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Reynolds Sees Rare Case for Lifting Privilege

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Times Staff Writer

Assistant Atty. Gen. William Bradford Reynolds, who first unearthed evidence that funds in the Iran arms deal had been diverted to anti-Sandinista Nicaraguan forces, suggested Saturday that the Iran controversy may be a rare case serious enough for an Administration to waive its right of executive privilege and release internal Administration documents to Congress.

In a speech to the Federalist Society, a group of mostly conservative lawyers, Reynolds argued primarily that the executive branch has been too lax in asserting its constitutional powers and responsibilities, and ought to invoke executive privilege more often to defend confidentiality.

But, he conceded: “At times, there may well be valid reasons to waive the privilege; the current Iranian controversy suggests itself as one such situation.”

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Part of Investigative Team

Reynolds, who heads the Justice Department’s civil rights division and is a combative champion of Reagan policies, was one of a special group assigned by Atty. Gen. Edwin Meese III to investigate the then-fledgling Iran scandal late last November.

During that hurried investigation, Reynolds uncovered a key document in Lt. Col. Oliver L. North’s National Security Council files that spelled out the plan to divert some of the Iran arms money to a Swiss bank account earmarked for aiding the Nicaraguan contras. Meese publicly disclosed the covert diversion of funds and named North as its chief instigator on Nov. 25--the date from which the Iran-contras issue became a full-time Washington obsession.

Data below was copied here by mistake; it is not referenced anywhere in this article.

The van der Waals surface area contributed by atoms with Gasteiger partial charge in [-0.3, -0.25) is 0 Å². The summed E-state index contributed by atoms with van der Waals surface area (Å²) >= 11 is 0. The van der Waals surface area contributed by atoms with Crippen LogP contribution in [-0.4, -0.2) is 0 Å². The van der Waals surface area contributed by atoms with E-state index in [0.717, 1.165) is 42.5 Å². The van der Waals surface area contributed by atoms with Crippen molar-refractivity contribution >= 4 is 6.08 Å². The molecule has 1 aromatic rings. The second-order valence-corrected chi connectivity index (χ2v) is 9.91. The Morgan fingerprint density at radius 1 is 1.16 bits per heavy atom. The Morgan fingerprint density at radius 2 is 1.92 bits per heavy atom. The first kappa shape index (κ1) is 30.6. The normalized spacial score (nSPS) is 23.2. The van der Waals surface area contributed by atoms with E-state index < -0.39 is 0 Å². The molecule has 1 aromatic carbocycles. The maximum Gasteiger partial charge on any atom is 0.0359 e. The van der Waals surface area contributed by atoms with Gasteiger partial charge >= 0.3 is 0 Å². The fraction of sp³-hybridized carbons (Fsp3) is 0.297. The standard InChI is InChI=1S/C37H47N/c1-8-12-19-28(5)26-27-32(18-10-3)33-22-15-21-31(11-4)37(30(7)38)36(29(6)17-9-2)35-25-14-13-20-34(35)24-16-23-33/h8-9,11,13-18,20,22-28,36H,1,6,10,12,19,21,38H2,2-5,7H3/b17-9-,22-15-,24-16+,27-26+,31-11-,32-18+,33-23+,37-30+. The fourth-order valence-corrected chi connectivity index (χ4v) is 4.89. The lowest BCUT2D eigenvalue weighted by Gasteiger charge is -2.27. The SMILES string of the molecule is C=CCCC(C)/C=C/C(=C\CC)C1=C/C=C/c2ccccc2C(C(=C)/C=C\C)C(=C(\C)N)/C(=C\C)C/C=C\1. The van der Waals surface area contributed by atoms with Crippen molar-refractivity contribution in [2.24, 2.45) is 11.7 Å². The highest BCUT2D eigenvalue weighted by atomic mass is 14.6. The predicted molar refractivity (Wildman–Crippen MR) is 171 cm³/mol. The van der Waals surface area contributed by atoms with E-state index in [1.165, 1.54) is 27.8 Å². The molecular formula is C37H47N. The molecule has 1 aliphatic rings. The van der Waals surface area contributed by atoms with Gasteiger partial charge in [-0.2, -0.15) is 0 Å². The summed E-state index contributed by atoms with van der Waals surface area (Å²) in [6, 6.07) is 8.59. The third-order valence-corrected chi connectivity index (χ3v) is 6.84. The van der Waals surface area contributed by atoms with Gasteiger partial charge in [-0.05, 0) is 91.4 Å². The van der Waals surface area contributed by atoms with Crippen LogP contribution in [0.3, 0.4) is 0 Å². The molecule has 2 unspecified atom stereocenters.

Explaining his main point in his prepared remarks to the lawyers’ group, Reynolds said: “While executive privilege is not spelled out in the Constitution, the Supreme Court has recognized unequivocally what common sense would suggest: namely, that in order to fulfill their responsibilities under the Constitution, the three branches have to be able to deliberate internally . . . and that such deliberation is chilled when those who give advice must constantly wonder what partisan opponents will think of the advice two, five or 10 years from now.”

The solution, Reynolds said, is for the executive branch to insist on the confidentiality of the internal papers it generates much more vigorously than it now does--and for Congress to respect that claim.

Calls for Assessing Impact

“Yet, faced with requests from Congress for executive documents,” he said, “too often we turn them over without sufficient consideration of the ways in which, over the long haul, we might be undermining the capacity of this branch of government to conduct its business in a proper fashion.”

“More often than not, the question of disclosure comes down to nothing more than a disappointing trade-off between, on the one hand, standing up for our constitutional rights and responsibilities and taking the heat for doing so from Congress, and, on the other hand, abandoning those rights and responsibilities for the sake of some more immediate political advantage. Sadly, the political side of the equation invariably trumps constitutional considerations.”

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Sees Ineffectiveness

The consequences of such a choice, Reynolds said, add up to less effective government. “There are now subtle differences between what government officials are willing to commit to paper and what they insist on stating to you face-to-face--and understandably so,” he said.

“People are concerned that every word they write down is a potential weapon in the hands of a political opponent; no one can be sure what might be turned over in the future, and how it might read when taken out of its deliberative context. As a result, each time the executive branch declines to exercise its constitutional privilege . . . the effect on decision-making is dramatically inhibiting.”

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